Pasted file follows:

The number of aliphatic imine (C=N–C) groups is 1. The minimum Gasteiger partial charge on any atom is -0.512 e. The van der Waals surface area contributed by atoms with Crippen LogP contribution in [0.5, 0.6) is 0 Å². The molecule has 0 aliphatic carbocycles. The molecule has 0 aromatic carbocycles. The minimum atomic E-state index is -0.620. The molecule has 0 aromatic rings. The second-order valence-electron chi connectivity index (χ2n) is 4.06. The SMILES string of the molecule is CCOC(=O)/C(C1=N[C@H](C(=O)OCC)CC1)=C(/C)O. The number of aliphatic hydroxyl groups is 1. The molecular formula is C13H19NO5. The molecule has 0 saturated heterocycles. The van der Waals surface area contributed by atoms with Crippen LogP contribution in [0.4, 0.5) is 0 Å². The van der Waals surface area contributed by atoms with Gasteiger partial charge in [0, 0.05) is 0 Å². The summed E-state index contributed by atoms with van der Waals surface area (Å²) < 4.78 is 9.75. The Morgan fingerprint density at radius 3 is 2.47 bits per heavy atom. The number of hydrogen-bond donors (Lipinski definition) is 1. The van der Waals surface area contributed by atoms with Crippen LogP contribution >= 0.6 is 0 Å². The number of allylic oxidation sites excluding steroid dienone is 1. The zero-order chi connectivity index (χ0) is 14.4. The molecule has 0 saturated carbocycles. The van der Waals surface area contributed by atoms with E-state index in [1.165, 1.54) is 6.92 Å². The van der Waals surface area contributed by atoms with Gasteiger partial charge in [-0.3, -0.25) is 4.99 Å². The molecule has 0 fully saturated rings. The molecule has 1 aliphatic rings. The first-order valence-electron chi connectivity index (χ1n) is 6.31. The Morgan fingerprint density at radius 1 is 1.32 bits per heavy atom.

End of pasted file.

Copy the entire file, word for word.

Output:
The number of aliphatic imine (C=N–C) groups is 1. The minimum Gasteiger partial charge on any atom is -0.512 e. The van der Waals surface area contributed by atoms with Crippen LogP contribution in [0.5, 0.6) is 0 Å². The molecule has 0 aliphatic carbocycles. The molecule has 0 aromatic carbocycles. The minimum atomic E-state index is -0.620. The molecule has 0 aromatic rings. The second-order valence-electron chi connectivity index (χ2n) is 4.06. The SMILES string of the molecule is CCOC(=O)/C(C1=N[C@H](C(=O)OCC)CC1)=C(/C)O. The number of aliphatic hydroxyl groups is 1. The molecular formula is C13H19NO5. The molecule has 0 saturated heterocycles. The van der Waals surface area contributed by atoms with Crippen LogP contribution in [0.4, 0.5) is 0 Å². The van der Waals surface area contributed by atoms with Gasteiger partial charge in [0, 0.05) is 0 Å². The summed E-state index contributed by atoms with van der Waals surface area (Å²) < 4.78 is 9.75. The Morgan fingerprint density at radius 3 is 2.47 bits per heavy atom. The number of hydrogen-bond donors (Lipinski definition) is 1. The van der Waals surface area contributed by atoms with Crippen LogP contribution >= 0.6 is 0 Å². The number of allylic oxidation sites excluding steroid dienone is 1. The zero-order chi connectivity index (χ0) is 14.4. The molecule has 0 saturated carbocycles. The van der Waals surface area contributed by atoms with E-state index in [1.165, 1.54) is 6.92 Å². The van der Waals surface area contributed by atoms with Gasteiger partial charge in [-0.3, -0.25) is 4.99 Å². The molecule has 0 fully saturated rings. The molecule has 1 aliphatic rings. The first-order valence-electron chi connectivity index (χ1n) is 6.31. The Morgan fingerprint density at radius 1 is 1.32 bits per heavy atom.